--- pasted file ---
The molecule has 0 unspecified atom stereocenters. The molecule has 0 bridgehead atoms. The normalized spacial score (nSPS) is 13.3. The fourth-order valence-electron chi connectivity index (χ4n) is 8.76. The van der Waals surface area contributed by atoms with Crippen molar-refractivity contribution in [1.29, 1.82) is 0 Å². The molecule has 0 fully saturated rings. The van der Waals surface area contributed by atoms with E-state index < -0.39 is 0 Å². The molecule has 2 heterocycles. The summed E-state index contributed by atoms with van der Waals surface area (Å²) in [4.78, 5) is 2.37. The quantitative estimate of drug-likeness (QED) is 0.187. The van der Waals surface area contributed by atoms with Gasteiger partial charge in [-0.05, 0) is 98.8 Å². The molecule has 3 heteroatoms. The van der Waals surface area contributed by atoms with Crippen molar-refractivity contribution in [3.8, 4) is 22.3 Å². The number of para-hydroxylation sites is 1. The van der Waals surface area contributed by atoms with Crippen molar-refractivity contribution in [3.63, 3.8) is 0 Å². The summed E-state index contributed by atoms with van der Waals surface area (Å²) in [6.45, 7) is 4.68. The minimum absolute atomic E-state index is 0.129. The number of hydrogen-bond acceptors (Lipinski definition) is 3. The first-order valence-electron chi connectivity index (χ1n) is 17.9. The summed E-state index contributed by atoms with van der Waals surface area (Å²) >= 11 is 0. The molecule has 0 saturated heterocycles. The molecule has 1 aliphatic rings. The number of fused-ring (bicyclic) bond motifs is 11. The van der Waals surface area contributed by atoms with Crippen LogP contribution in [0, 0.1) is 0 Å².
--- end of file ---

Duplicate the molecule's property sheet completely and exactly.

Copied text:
The molecule has 0 unspecified atom stereocenters. The molecule has 0 bridgehead atoms. The normalized spacial score (nSPS) is 13.3. The fourth-order valence-electron chi connectivity index (χ4n) is 8.76. The van der Waals surface area contributed by atoms with Crippen molar-refractivity contribution in [1.29, 1.82) is 0 Å². The molecule has 0 fully saturated rings. The van der Waals surface area contributed by atoms with E-state index < -0.39 is 0 Å². The molecule has 2 heterocycles. The summed E-state index contributed by atoms with van der Waals surface area (Å²) in [4.78, 5) is 2.37. The quantitative estimate of drug-likeness (QED) is 0.187. The van der Waals surface area contributed by atoms with Gasteiger partial charge in [-0.05, 0) is 98.8 Å². The molecule has 3 heteroatoms. The van der Waals surface area contributed by atoms with Crippen molar-refractivity contribution in [3.8, 4) is 22.3 Å². The number of para-hydroxylation sites is 1. The van der Waals surface area contributed by atoms with Crippen molar-refractivity contribution in [3.63, 3.8) is 0 Å². The summed E-state index contributed by atoms with van der Waals surface area (Å²) in [6.45, 7) is 4.68. The minimum absolute atomic E-state index is 0.129. The number of hydrogen-bond acceptors (Lipinski definition) is 3. The first-order valence-electron chi connectivity index (χ1n) is 17.9. The summed E-state index contributed by atoms with van der Waals surface area (Å²) >= 11 is 0. The molecule has 0 saturated heterocycles. The molecule has 1 aliphatic rings. The number of fused-ring (bicyclic) bond motifs is 11. The van der Waals surface area contributed by atoms with Crippen LogP contribution in [0, 0.1) is 0 Å².